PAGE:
"The top management has good vision for the future with the mergers which will increase the service quality and image of the carrier. However, the labor force and unions are a serious cause for concern," Kamath told DW.

Will India become an economic superpower?

Booming airline industry

Yet, India's aviation sector is poised for impressive and healthy growth in terms of passengers, aircraft and airports.

The Indian government has earmarked around $11 billion (€10.2 billion) to build new airports and refurbish existing ones.

Additionally, India has become the world's largest aircraft purchaser after the US and China, with its fleet size set to grow from 713 to upwards of 2,000 over the next decade.

In 2023, India's airlines placed orders for 970 aircraft.

In February 2023, Air India alone ordered 470 aircraft, including from Airbus and Boeing.

'World class airline'

Jitender Bhargava, former executive director of Air India, told DW that the true significance of the acquisition would be realized in 2027, given the work needed to restore Air India to being a top tier world-class airline.

"Improving brand reputation, technology, service and acquiring aircraft takes time. This is not a T20 cricket game for instant dividends but a test match, which takes time, patience, and focus," Bhargava told DW.

Hardi Oza Patel, a travel curator of Velvet Escapes concurred, saying that although taking over a debt-ridden carrier was a strategic move and a leap forward, time was an important factor.

"To set the crown right, it takes time, persistence and patience, which Tata has been doing despite criticism and unrest among its staff and airline workers. It will be a proud crown of the Indian aviation industry," Patel told DW.

The Tata group currently holds a 29% share of India's domestic traffic and accounts for 56% of international passengers among the country's airlines.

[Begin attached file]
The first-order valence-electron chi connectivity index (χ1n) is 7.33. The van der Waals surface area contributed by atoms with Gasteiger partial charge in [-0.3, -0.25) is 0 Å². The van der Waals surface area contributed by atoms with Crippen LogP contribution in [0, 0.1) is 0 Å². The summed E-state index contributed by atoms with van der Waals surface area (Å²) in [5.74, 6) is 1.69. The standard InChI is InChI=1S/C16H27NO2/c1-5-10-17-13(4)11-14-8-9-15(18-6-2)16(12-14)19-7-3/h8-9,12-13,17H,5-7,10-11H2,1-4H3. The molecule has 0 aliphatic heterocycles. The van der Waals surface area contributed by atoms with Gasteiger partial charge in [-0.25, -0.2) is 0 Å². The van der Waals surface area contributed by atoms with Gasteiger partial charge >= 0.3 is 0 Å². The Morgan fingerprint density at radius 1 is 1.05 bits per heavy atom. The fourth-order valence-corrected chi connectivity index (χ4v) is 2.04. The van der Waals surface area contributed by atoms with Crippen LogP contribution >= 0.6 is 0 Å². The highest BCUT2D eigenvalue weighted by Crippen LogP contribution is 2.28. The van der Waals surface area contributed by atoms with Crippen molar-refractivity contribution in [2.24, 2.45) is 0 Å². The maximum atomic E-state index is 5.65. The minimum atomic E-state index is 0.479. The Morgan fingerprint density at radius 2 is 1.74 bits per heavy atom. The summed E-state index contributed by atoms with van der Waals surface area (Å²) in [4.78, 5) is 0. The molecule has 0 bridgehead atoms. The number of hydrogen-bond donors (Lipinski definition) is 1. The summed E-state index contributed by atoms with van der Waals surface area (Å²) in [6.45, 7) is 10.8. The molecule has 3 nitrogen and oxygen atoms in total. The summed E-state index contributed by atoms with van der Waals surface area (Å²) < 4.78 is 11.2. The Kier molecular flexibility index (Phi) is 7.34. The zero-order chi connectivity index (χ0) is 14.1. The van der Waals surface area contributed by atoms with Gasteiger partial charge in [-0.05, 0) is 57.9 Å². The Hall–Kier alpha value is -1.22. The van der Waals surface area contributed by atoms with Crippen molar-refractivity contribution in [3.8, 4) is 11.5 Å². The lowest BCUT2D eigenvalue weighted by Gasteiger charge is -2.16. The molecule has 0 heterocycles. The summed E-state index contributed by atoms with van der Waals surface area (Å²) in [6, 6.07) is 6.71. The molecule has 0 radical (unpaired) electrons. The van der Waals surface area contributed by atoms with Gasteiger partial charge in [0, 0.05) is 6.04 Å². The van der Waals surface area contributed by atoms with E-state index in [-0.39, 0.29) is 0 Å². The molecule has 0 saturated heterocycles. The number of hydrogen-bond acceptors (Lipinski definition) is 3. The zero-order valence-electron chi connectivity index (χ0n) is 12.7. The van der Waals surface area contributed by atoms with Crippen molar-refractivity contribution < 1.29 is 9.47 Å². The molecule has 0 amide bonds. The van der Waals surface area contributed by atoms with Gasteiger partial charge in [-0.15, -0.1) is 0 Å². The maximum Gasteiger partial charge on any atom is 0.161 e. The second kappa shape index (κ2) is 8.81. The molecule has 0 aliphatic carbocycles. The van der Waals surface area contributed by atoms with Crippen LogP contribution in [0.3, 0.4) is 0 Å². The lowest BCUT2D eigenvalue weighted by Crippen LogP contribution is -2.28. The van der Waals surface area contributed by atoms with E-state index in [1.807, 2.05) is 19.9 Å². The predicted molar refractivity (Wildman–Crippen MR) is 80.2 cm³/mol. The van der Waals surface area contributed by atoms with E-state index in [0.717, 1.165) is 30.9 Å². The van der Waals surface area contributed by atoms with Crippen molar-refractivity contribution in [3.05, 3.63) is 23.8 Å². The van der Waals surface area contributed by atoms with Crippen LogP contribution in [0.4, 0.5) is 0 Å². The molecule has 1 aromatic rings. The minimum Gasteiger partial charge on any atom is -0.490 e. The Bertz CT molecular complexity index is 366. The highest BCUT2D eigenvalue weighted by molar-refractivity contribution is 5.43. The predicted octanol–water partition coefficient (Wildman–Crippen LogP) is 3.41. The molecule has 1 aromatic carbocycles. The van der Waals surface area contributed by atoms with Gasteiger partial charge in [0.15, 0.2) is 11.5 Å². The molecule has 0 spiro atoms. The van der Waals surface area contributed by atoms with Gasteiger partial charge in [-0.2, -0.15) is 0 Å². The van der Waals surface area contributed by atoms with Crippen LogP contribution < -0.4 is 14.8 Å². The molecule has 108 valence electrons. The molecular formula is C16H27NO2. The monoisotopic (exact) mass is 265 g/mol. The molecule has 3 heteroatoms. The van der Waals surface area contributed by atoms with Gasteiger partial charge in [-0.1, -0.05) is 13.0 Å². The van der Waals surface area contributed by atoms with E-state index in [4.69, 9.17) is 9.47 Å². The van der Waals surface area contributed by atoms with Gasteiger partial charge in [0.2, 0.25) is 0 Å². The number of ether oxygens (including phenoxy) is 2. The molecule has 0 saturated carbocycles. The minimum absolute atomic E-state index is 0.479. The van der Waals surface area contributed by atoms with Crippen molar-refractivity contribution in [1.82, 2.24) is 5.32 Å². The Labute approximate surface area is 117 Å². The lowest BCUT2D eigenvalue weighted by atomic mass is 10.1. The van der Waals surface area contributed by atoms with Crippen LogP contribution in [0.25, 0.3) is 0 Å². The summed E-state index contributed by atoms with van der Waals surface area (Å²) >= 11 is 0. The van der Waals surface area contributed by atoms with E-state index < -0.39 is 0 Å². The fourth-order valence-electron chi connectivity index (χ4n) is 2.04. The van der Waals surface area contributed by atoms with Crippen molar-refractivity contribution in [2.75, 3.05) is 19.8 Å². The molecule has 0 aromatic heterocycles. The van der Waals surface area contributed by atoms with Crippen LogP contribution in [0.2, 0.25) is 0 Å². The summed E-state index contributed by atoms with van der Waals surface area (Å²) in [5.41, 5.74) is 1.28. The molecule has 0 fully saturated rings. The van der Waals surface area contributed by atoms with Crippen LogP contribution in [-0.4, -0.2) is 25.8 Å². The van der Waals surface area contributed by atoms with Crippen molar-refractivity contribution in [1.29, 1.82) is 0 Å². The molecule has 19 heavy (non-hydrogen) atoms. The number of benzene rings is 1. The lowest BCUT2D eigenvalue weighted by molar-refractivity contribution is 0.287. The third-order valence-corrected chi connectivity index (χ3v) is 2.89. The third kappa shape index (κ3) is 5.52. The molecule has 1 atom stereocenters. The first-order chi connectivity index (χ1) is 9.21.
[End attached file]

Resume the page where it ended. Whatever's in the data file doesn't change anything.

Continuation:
Betting on turnaround

Air India CEO Campbell Wilson said the group was undertaking a massive project and the journey to restoring Air India to its former glory was well under way.

"If you look at the net increase in the number of aircraft available to us, it's well in the 550 sort of range," Wilson said in an interview with skift.com, a travel website.

"And so that is powering a rate of growth, which is almost unprecedented in the industry. We are taking a new aircraft every six days. We have for the last six months, and we will continue to do so for probably the next 12."

Many aviation experts and travelers realize that the Tata Group's takeover of Air India presents challenges — including operational hurdles and internal issues — which are in the process of being ironed out.

Air India Express said it had withdrawn termination letters issued to at least 20 striking cabin crew workers, according to local media reports. An airline spokesperson had earlier said it had taken "appropriate steps against certain individuals."

The airline is also working on integrating new aircraft into its fleet, while decommissioning older ones.

Edited by: Keith Walker

Flying greener with e-kerosene

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Murali Krishnan
Murali Krishnan Journalist based in New Delhi, focusing on Indian politics, society and business@mkrish11